Taking it to the bank

I’ll never pay those parking tickets. Never!

I’ll never pay those parking tickets. Never!

Rated 3.0

Whether it was prescience or just lucky timing, director Tom Tykwer’s new film The International latches onto a class of supervillains to warm the hearts of moviegoers everywhere: international bankers. And not just any old set of money-lending bureaucrats in thousand-dollar suits, but bankers trafficking in munitions and weapons systems in all the powder-keg regions of a troubled world. Is that a group you can love to hate or what?

The title of Eric Warren Singer’s script may evoke the anthem of worldwide socialism, but it refers more directly to the IBBC, or International Bank of Business and Credit. The head of the IBBC is one Jonas Skarssen (Ulrich Thomsen), a man who is the epitome of amoral greed, gliding through the glass halls of his Luxembourg headquarters like Dracula, so blandly faceless that Thomsen’s features seem to fade from view even as we gaze directly at him.

The word “international” also describes the effort to bring down the IBBC, as personified by Interpol agent Louis Salinger (Clive Owen) and Manhattan deputy district attorney Eleanor Whitman (Naomi Watts).

We first meet Salinger as he monitors a meeting between two men in a parked car at the Berlin airport. One of the men is an investigator for Whitman’s office; the other (we eventually learn) is an officer of the IBBC who wants to cut a deal. “You need to relax,” says the American; the other replies, “I’m more comfortable tense.”

Before the movie is 15 minutes old, both men are dead—one an apparent heart attack, the other a presumed auto accident, but both, as Salinger deftly uncovers, victims of assassination.

Whitman joins Salinger in Milan to interview a popular Italian industrialist and politician (Luca Giorgio Barbareschi) who has been balking at a key deal with the IBBC. Minutes after the interview, with the promise of more info to come, the politician is shot dead during a speech, in an elaborate two-shooter setup that only a gullible conspiracy buff would ever believe. After about five minutes at the crime scene, Salinger and Whitman unravel the whole scheme, leading us to wonder about the investigative prowess of Italian police.

Despite the rising body count—or maybe because of it—our heroes find themselves out on a limb in taking on the well-insulated IBBC: Salinger has already been squeezed out of Scotland Yard—the reasons are hazy, but he seems to have shown an unseemly eagerness to bring the bank to justice—while Whitman is under pressure from her boss (James Rebhorn) either to get concrete results or to cut back on all these trips to Europe.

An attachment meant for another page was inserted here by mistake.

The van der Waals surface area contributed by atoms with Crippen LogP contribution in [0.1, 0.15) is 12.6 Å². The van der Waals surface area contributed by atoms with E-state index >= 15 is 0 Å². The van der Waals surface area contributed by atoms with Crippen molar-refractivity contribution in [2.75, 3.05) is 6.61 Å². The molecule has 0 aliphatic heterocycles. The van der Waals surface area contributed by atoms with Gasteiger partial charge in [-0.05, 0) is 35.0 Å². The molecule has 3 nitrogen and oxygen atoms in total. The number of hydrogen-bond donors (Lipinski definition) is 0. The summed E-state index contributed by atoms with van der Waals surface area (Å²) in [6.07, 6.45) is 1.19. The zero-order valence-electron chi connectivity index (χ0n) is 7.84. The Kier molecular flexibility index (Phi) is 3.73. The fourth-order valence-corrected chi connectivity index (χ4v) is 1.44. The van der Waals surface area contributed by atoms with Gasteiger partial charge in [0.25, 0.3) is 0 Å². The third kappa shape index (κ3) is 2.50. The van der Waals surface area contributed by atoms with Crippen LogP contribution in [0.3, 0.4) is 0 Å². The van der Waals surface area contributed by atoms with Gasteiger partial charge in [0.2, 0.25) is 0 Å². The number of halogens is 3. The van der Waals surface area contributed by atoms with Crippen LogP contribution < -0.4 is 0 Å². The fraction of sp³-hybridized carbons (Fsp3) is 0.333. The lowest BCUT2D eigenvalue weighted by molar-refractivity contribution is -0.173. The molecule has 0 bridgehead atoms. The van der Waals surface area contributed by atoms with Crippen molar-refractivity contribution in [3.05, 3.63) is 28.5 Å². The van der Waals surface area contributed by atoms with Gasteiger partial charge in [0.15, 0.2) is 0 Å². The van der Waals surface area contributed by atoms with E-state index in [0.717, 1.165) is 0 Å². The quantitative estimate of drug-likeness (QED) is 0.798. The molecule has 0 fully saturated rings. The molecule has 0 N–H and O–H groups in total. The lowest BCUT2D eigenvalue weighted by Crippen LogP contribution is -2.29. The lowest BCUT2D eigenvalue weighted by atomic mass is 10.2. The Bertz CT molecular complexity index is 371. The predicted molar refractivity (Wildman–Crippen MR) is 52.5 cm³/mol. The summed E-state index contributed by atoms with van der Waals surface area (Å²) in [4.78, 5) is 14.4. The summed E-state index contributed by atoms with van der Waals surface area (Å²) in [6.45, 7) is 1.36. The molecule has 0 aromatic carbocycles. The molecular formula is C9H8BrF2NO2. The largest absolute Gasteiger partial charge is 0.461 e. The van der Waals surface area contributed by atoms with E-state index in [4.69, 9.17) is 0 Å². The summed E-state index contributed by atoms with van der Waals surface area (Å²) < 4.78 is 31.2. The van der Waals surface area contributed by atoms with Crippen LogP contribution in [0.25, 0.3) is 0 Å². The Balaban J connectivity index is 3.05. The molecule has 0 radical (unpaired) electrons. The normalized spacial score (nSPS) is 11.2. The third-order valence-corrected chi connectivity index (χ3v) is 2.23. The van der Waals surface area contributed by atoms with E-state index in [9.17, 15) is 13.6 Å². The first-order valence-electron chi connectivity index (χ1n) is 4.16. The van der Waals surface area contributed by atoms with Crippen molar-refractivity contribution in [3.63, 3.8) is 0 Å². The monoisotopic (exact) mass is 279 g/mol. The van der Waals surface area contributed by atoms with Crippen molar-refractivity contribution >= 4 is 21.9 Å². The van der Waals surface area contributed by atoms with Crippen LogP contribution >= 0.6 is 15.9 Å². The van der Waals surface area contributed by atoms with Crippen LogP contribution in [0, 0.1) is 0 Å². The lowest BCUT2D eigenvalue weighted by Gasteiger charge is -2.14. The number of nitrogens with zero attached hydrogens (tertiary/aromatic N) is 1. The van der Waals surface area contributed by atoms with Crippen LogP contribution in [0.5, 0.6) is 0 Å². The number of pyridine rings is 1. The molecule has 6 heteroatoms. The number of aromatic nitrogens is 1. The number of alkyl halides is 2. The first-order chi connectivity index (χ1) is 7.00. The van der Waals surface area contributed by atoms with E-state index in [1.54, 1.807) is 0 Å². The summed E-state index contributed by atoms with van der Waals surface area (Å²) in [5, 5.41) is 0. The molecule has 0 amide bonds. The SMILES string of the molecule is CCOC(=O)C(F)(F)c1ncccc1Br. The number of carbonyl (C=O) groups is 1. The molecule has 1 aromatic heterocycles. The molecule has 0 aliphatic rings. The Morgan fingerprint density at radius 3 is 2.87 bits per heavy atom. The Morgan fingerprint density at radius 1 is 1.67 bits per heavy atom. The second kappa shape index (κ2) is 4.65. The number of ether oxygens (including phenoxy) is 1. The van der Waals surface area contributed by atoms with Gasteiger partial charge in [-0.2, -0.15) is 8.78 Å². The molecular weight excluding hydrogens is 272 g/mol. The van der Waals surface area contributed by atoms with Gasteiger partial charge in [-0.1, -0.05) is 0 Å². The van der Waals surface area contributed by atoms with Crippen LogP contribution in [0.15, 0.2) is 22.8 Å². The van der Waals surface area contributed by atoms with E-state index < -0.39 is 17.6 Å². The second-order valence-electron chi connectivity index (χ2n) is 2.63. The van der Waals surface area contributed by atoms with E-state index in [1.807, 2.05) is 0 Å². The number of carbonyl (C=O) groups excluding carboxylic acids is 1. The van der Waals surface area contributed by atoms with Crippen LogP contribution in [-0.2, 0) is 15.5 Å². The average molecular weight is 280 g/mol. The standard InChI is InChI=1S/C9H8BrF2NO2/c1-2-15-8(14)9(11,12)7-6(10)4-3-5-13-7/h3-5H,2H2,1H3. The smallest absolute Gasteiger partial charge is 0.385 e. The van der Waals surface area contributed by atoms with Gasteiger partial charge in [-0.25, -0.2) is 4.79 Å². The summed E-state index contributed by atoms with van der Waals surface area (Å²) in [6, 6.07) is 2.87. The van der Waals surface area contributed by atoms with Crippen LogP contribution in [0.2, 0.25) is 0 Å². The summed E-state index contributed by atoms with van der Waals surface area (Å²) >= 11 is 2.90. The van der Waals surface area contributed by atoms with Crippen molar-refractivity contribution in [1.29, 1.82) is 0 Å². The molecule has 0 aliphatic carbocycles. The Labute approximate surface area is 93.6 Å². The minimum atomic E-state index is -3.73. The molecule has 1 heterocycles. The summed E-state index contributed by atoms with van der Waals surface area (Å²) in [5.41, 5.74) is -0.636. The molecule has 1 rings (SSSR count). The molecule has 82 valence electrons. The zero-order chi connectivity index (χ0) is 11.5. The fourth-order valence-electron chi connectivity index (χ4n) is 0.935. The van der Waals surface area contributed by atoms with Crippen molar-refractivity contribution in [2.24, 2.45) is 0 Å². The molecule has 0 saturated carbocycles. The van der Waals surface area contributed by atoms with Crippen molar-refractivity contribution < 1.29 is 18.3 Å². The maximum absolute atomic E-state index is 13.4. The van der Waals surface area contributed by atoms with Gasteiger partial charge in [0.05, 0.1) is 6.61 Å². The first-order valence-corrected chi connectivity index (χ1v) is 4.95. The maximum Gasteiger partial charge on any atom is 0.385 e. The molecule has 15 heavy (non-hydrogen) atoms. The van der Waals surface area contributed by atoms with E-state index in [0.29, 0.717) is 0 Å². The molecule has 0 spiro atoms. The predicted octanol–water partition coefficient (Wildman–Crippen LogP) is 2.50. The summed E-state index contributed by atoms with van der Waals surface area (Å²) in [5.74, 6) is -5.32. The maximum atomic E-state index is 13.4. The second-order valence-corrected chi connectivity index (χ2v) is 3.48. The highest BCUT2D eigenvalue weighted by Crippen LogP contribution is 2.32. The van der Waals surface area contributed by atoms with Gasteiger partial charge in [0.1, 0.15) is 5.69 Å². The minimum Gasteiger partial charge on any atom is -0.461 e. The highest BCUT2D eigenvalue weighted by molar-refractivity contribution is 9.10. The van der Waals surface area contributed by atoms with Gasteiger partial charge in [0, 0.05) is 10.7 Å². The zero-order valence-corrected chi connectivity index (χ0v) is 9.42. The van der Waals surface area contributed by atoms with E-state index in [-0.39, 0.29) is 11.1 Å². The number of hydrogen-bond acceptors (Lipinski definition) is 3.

As if to simplify Whitman’s expense account, Salinger transfers his own activities to Manhattan, on the trail of the Consultant (Brian F. O’Byrne), the shadowy assassin working for the bank through Wilhelm Wexler (Armin Mueller-Stahl). The hunt culminates in a shoot-out on the spiral ramp of the Guggenheim Museum involving Salinger, Wexler, the Consultant, two NYPD detectives, six or eight hired gunmen and several dozen cowering innocent bystanders.

Let’s see now: The IBBC’s assassinations have progressed from a furtive poison pin in a parking lot through a broad-daylight shooting in Milan to a pitched gunfight in a New York tourist spot with only slightly fewer casualties than the Battle of the Marne. Someone is throwing subtlety to the wind here; the question is, is it the IBBC, or is it Tom Tykwer and Eric Warren Singer?

Tykwer and Singer evidently decided that there’s only so much suspense and excitement you can wring out of investigators hunched over their computers tapping away by the pale light of their monitors. It’s possible, even pleasurable, to read The International as a parody of those kinds of thrillers; sooner or later, the slugs have to fly, and boy, do they ever. When Tykwer finally lets loose, the movie gets almost giddy with the high. After that, the movie risks (but avoids) anticlimax, taking another 20 minutes or so to bring things to a satisfying close.

Singer and Tykwer make a good match. Singer may identify with the dogged determination of Salinger and Whitman, but Tykwer is like that early murder victim: He’s more comfortable tense.